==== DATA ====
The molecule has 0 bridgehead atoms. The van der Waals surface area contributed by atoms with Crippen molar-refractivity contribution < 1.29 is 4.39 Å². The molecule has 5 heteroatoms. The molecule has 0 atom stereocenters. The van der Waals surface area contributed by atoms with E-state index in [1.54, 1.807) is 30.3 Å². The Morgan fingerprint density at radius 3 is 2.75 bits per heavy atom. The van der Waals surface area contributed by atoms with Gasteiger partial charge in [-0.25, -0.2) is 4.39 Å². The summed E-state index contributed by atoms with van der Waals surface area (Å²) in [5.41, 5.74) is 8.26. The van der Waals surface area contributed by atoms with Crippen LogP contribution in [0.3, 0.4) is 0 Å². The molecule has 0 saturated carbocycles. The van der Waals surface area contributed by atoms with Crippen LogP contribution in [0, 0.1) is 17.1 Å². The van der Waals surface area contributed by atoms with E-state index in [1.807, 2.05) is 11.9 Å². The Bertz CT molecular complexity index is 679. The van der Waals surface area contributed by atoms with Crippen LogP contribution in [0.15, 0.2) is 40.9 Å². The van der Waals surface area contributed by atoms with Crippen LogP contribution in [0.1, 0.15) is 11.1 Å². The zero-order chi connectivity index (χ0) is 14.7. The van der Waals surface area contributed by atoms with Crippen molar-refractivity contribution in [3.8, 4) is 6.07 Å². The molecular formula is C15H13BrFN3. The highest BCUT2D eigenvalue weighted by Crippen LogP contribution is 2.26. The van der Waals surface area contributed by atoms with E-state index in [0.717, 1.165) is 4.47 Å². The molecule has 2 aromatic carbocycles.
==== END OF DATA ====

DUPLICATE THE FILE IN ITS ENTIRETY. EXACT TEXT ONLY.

The molecule has 0 bridgehead atoms. The van der Waals surface area contributed by atoms with Crippen molar-refractivity contribution < 1.29 is 4.39 Å². The molecule has 5 heteroatoms. The molecule has 0 atom stereocenters. The van der Waals surface area contributed by atoms with E-state index in [1.54, 1.807) is 30.3 Å². The Morgan fingerprint density at radius 3 is 2.75 bits per heavy atom. The van der Waals surface area contributed by atoms with Gasteiger partial charge in [-0.25, -0.2) is 4.39 Å². The summed E-state index contributed by atoms with van der Waals surface area (Å²) in [5.41, 5.74) is 8.26. The van der Waals surface area contributed by atoms with Crippen LogP contribution in [0.3, 0.4) is 0 Å². The molecule has 0 saturated carbocycles. The van der Waals surface area contributed by atoms with Crippen LogP contribution in [0, 0.1) is 17.1 Å². The van der Waals surface area contributed by atoms with E-state index in [1.807, 2.05) is 11.9 Å². The Bertz CT molecular complexity index is 679. The van der Waals surface area contributed by atoms with Crippen LogP contribution in [0.15, 0.2) is 40.9 Å². The van der Waals surface area contributed by atoms with Crippen LogP contribution in [0.1, 0.15) is 11.1 Å². The zero-order chi connectivity index (χ0) is 14.7. The van der Waals surface area contributed by atoms with Crippen molar-refractivity contribution in [3.8, 4) is 6.07 Å². The molecular formula is C15H13BrFN3. The highest BCUT2D eigenvalue weighted by Crippen LogP contribution is 2.26. The van der Waals surface area contributed by atoms with E-state index in [0.717, 1.165) is 4.47 Å². The molecule has 2 aromatic carbocycles.